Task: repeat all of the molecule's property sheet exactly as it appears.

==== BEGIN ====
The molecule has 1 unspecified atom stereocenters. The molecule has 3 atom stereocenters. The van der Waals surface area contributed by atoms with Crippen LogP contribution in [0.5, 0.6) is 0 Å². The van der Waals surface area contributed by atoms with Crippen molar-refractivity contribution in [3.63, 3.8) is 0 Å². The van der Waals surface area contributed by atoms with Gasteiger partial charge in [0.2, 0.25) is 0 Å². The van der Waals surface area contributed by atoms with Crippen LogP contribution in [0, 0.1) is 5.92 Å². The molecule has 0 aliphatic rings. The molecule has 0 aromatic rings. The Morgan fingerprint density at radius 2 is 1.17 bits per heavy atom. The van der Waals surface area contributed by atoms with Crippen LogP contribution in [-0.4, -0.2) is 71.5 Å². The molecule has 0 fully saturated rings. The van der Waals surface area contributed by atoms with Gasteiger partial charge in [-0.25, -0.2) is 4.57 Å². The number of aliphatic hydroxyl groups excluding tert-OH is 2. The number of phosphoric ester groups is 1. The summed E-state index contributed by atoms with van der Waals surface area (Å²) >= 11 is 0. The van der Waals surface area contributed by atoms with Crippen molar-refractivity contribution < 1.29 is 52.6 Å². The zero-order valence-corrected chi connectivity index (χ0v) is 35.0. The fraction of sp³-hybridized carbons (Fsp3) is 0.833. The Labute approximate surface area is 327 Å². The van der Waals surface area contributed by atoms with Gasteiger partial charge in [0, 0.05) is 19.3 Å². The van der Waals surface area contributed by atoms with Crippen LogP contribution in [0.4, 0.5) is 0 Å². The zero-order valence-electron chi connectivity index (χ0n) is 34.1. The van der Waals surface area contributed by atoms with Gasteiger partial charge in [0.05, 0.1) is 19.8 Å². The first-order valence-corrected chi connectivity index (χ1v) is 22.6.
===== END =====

The molecule has 1 unspecified atom stereocenters. The molecule has 3 atom stereocenters. The van der Waals surface area contributed by atoms with Crippen LogP contribution in [0.5, 0.6) is 0 Å². The van der Waals surface area contributed by atoms with Crippen molar-refractivity contribution in [3.63, 3.8) is 0 Å². The van der Waals surface area contributed by atoms with Gasteiger partial charge in [0.2, 0.25) is 0 Å². The van der Waals surface area contributed by atoms with Crippen LogP contribution in [0, 0.1) is 5.92 Å². The molecule has 0 aliphatic rings. The molecule has 0 aromatic rings. The Morgan fingerprint density at radius 2 is 1.17 bits per heavy atom. The van der Waals surface area contributed by atoms with Crippen LogP contribution in [-0.4, -0.2) is 71.5 Å². The molecule has 0 fully saturated rings. The van der Waals surface area contributed by atoms with Gasteiger partial charge in [-0.25, -0.2) is 4.57 Å². The number of aliphatic hydroxyl groups excluding tert-OH is 2. The number of phosphoric ester groups is 1. The summed E-state index contributed by atoms with van der Waals surface area (Å²) >= 11 is 0. The van der Waals surface area contributed by atoms with Crippen molar-refractivity contribution < 1.29 is 52.6 Å². The zero-order valence-corrected chi connectivity index (χ0v) is 35.0. The fraction of sp³-hybridized carbons (Fsp3) is 0.833. The Labute approximate surface area is 327 Å². The van der Waals surface area contributed by atoms with Gasteiger partial charge in [0, 0.05) is 19.3 Å². The van der Waals surface area contributed by atoms with Crippen LogP contribution in [0.4, 0.5) is 0 Å². The zero-order valence-electron chi connectivity index (χ0n) is 34.1. The van der Waals surface area contributed by atoms with Gasteiger partial charge in [0.05, 0.1) is 19.8 Å². The first-order valence-corrected chi connectivity index (χ1v) is 22.6.